'Devalued, disrespected, dismissed': Megan Rapinoe speaks on equal pay at White House

‘Devalued, disrespected, dismissed’: Megan Rapinoe speaks on equal pay at White House

Megan Rapinoe

Megan Rapinoe, captain of the US Women’s National Soccer Team, says she’s been devalued, disrespected and dismissed in her career because she is a woman.

Appearing at the White House, on the invitation of President Joe Biden in honour of Equal Pay Day, Rapinoe gave a speech about her experience of pay disparity in sport.

Rapinoe has been a leading force in the fight for equal pay for women in sport since the US Women’s National Soccer Team filed a lawsuit on unequal pay in 2019. Last year, a federal judge dismissed the players’ claims they had been systematically underpaid because of their gender.

In December 2020, the team reached a settlement with their employer US Soccer, on some improved working conditions, but is still facing an uphill battle to secure equal pay.

“I’m a member of the LGBTQ community, with pink hair. Where I come from, I could have only dreamed that I would be standing in the position I am today at the White House,” Rapinoe’s speech began.

“I’m also a professional athlete. I’ve helped, along with all of my teammates…win four World Cup Championships and four Olympic gold medals for the United States.

“And despite those wins, I’ve been devalued, I’ve been disrespected and dismissed because I am a woman. And I’ve been told that I don’t deserve any more, than less. Because I am a woman.

“You see, despite all the wins, I’m still paid less than men who do the same job as I do. For each trophy, of which there are many, and for each win, for each tie and for each time that we play, it’s less.

Megan Rapinoe
Megan Rapinoe during the 2019 FIFA Women’s World Cup Final.

“And I know there are millions of people who are marginalised by gender in the world and experience the same thing in their jobs. And I know there are people who experience even more, where the layers of discrimination continue to stack against them.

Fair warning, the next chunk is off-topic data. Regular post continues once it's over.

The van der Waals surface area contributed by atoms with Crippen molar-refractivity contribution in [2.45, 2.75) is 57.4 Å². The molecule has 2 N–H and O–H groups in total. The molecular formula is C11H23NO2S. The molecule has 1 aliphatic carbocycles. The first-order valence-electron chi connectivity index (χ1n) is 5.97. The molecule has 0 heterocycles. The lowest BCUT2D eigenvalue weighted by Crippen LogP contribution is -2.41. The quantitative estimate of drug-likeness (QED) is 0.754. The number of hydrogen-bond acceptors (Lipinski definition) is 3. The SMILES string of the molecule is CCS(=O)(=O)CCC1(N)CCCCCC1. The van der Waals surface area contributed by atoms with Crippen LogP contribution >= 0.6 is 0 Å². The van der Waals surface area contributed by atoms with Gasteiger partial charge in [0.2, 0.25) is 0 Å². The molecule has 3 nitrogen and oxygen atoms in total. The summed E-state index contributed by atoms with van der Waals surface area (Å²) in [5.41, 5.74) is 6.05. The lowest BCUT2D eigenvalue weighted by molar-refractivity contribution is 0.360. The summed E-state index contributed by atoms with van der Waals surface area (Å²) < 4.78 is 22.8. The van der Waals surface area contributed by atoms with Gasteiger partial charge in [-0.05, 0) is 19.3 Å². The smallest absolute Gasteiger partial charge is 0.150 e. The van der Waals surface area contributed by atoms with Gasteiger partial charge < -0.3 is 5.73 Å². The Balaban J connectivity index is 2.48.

“And I and my teammates, are here for them. We on the US Women’s National Team today are here because of them.”

In May last year, Joe Biden publicly offered his support for the US Women’s Soccer Team’s lawsuit against their employer, and when the judge dismissed their claims, he condemned US Soccer.

“To @USSoccer: equal pay, now. Or else when I’m president, you can go elsewhere for World Cup funding,” he tweeted at the time.

Following Rapinoe’s speech at the White House this week, Biden said: “The reality though is that in nearly every job, more than 90% of the occupations, women still earn less than men. Eighty-two cents on the dollar, on average. The pay gap is real.” 

Rapinoe also testified at the House Oversight Committee about the need to close the gender pay gap in the US.

“Equal pay and equality in general is a deep and personal passion of mine,” Rapinoe said in her opening statement at the committee.

“What we’ve learned, and what we continue to learn, is that there is no level of status, accomplishments or power that will protect you from the clutches of inequity.

“One cannot simply outperform inequality of any kind. I know first-hand that this is true.”

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